American Staffordshire Terrier
|Height:||Male: 17 - 19 inches, Female: 16 - 18 inches|
|Weight:||Male: 55 - 65 pounds, Female: 50 - 55 pounds|
|Colors:||any color, partial and combination (80% white discouraged)|
|AKC recognized in:||1936|
Originating from the Staffordshire during the 19th century, breeders in the area crossed several breeds including those from the terrier and bulldog family in order to produce the American Staffordshire terrier.
When it was introduced in the United States however, it was further bred to possess a stockier and more muscular and powerfully built body. This produced the American Staffordshire Terrier we know today.
Boasting a build that conveys strength, this breed possesses a surprisingly enormous physical power. And although it is not a particularly large dog given its small frame of only around 17 to 19 inches in height among males, the force it can exert will betray its size.
As such, its natural physical prowess combined with its agility and active nature made it very adept to physical activities. These include physically demanding games and exercises like jogging and walking.
The American Staffordshire Terrier has got quite an intimidating look, partially thanks to its high-set ears that point upward as though they are short horns. It also has a rather large face set with a stern and cleanly lined mouth that hardly shows any gaps when closed.
It also has a short coat which can vary in color and pattern. Some are patched and some are dominated by a single color. And although any color pattern is acceptable, the AKC group says it should never be mostly white, that is to say, 4/5 of the dog's body area.
|American Staffordshire Terrier Summary|
|Ease of Training|
|Friendliness : Children|
|Friendliness: Other Animals|
|Friendliness: Other Pets|
Not to be mistaken with the Pit Bull Terrier which is primarily bred as a fight dog, the American Staffordshire terrier is bred as a show dog. Although these two are technically cousins, they are considered as separate breeds by the AKC.
As such, the American Staffordshire Terrier is often accused of having a violent temperament. This is mostly attributed to reported human attacks of Pit Bulls, although the Pit Bull breed is also considerably peaceful given the right training.
So contrary to some circulating false information, this breed is actually very affectionate, loving, gentle and peaceable around people. In fact, they make perfect companions even to children.
If there is any violent tendency to this breed, it only arises from its protective nature. An American Staffordshire terrier will fight to the death in order to protect its owner family. This makes them perfect property guards.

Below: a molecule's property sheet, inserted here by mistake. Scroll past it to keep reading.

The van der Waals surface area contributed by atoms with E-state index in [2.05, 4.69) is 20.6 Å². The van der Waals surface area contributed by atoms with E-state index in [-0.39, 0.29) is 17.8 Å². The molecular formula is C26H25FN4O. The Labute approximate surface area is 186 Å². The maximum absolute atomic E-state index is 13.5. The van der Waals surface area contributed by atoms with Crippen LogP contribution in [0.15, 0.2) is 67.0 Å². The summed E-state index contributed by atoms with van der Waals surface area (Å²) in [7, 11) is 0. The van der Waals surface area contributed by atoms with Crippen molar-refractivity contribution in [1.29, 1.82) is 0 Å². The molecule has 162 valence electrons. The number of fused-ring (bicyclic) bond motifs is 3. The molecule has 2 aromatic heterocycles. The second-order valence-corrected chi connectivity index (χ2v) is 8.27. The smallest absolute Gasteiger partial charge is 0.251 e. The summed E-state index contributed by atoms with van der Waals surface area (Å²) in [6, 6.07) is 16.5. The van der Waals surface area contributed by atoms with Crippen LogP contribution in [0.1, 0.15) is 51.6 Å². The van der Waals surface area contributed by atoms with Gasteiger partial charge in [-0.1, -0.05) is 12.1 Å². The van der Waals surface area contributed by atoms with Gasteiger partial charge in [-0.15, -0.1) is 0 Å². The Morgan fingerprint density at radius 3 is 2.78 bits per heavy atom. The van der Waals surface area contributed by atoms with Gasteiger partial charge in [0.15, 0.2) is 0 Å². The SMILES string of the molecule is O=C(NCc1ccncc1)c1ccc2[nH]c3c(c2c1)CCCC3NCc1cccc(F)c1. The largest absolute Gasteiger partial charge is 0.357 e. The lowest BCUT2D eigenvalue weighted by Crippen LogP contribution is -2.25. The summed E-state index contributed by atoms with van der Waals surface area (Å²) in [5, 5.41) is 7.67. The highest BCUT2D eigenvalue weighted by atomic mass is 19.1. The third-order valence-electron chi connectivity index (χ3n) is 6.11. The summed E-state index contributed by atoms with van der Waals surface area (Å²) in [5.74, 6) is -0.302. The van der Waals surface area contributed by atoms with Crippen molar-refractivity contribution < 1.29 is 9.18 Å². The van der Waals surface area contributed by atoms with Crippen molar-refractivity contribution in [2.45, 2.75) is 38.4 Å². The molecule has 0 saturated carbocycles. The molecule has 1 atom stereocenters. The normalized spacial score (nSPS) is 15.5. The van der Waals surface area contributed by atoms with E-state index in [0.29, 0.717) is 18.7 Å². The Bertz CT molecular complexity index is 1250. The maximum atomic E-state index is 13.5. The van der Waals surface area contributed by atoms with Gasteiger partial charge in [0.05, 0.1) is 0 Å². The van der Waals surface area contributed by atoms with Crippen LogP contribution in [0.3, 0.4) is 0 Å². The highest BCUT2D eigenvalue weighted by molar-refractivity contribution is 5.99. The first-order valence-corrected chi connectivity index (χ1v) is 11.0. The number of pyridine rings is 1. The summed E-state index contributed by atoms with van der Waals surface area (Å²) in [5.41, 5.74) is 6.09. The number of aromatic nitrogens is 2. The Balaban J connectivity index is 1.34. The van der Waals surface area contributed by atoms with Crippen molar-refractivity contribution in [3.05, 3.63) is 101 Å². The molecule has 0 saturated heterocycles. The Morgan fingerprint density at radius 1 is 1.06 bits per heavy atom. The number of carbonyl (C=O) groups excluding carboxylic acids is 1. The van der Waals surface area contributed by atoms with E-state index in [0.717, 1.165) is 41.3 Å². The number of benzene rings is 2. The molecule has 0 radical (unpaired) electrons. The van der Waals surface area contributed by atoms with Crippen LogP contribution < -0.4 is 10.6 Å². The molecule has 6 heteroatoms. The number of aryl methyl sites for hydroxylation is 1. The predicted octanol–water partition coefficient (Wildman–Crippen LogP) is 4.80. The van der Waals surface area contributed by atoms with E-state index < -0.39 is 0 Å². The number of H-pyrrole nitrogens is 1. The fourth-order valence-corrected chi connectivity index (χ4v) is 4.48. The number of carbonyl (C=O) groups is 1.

Otherwise, this breed is very outgoing, happy, playful and eager to please others. And should you want to suppress all possibilities of aggressiveness, exposing your American Staffordshire terrier to socializing at early age should do the trick.
The average lifespan of the American Staffordshire Terrier is 12 to 15 years.
While the American Staffordshire Terrier is generally a healthy dog, it is susceptable to certain health problems. These problems include:
- Hip Dysplasia - Where the thigh bone does not fit snugly into the hip joint. This can lead to severe lameness or arthritis. A dog diagnosed with hip dysplasia should never be bred, as this is an inherited condition.
- Elbow Dysplasia - A condition involving several developmental anomalies of the elbow joint in the dog. This keeps the three bones that make up the joint to fit together imperfectly, causing irritation and pain.
- Patellar Luxation - Sometimes called a trick knee, this condition causes the kneecap to pop out of place. This can be caused by obesity, but is typically a congenital defect that can be inherited.
- Cataracts - A cloudiness in the lens of the eye, with varying degrees of opacity. Symptoms vary depending on the degree of opacity.
As common to dog breeds of such physical stature, the American Staffordshire terrier requires regular exercise and exposure to physical activities. If you have a jogging schedule, you should consider taking your dog with you.
When it comes to grooming, the short-haired coat of this breed will pose little problem. This dog does not shed heavily and maintenance is expected to be easier. But regular grooming with a bristle and dry shampooing will keep its coat shiny and presentable.
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